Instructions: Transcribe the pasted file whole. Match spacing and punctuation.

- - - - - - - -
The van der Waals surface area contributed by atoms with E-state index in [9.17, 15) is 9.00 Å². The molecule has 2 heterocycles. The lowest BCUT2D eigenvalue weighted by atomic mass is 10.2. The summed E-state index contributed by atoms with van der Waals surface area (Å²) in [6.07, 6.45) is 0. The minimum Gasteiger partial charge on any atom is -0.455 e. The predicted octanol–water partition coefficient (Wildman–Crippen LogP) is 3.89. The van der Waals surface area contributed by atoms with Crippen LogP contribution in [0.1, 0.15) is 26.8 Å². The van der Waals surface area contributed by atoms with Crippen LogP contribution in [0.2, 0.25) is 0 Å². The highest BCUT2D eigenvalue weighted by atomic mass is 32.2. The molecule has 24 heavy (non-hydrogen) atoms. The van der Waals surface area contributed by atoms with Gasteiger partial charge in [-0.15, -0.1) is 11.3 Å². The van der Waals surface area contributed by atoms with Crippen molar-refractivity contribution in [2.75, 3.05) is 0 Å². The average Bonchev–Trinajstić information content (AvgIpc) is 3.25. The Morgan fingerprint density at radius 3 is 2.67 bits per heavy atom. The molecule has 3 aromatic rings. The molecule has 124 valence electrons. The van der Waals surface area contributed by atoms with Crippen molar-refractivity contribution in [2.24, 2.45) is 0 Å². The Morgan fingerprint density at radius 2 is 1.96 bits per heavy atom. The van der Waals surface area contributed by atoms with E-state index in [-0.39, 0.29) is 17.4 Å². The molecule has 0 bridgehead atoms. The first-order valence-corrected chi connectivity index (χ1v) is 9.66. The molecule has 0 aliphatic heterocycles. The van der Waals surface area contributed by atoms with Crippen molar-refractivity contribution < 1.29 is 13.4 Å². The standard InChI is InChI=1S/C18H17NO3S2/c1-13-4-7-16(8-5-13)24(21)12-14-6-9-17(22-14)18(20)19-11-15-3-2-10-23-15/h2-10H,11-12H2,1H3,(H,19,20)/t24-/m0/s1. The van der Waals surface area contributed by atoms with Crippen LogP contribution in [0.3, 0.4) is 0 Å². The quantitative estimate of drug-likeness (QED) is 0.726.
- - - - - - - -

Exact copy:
The van der Waals surface area contributed by atoms with E-state index in [9.17, 15) is 9.00 Å². The molecule has 2 heterocycles. The lowest BCUT2D eigenvalue weighted by atomic mass is 10.2. The summed E-state index contributed by atoms with van der Waals surface area (Å²) in [6.07, 6.45) is 0. The minimum Gasteiger partial charge on any atom is -0.455 e. The predicted octanol–water partition coefficient (Wildman–Crippen LogP) is 3.89. The van der Waals surface area contributed by atoms with Crippen LogP contribution in [0.1, 0.15) is 26.8 Å². The van der Waals surface area contributed by atoms with Crippen LogP contribution in [0.2, 0.25) is 0 Å². The highest BCUT2D eigenvalue weighted by atomic mass is 32.2. The molecule has 24 heavy (non-hydrogen) atoms. The van der Waals surface area contributed by atoms with Gasteiger partial charge in [-0.15, -0.1) is 11.3 Å². The van der Waals surface area contributed by atoms with Crippen molar-refractivity contribution in [2.75, 3.05) is 0 Å². The average Bonchev–Trinajstić information content (AvgIpc) is 3.25. The Morgan fingerprint density at radius 3 is 2.67 bits per heavy atom. The molecule has 3 aromatic rings. The molecule has 124 valence electrons. The van der Waals surface area contributed by atoms with Crippen molar-refractivity contribution in [2.24, 2.45) is 0 Å². The Morgan fingerprint density at radius 2 is 1.96 bits per heavy atom. The van der Waals surface area contributed by atoms with E-state index in [-0.39, 0.29) is 17.4 Å². The molecule has 0 bridgehead atoms. The first-order valence-corrected chi connectivity index (χ1v) is 9.66. The molecule has 0 aliphatic heterocycles. The van der Waals surface area contributed by atoms with Crippen molar-refractivity contribution < 1.29 is 13.4 Å². The standard InChI is InChI=1S/C18H17NO3S2/c1-13-4-7-16(8-5-13)24(21)12-14-6-9-17(22-14)18(20)19-11-15-3-2-10-23-15/h2-10H,11-12H2,1H3,(H,19,20)/t24-/m0/s1. The van der Waals surface area contributed by atoms with Crippen LogP contribution in [0.3, 0.4) is 0 Å². The quantitative estimate of drug-likeness (QED) is 0.726.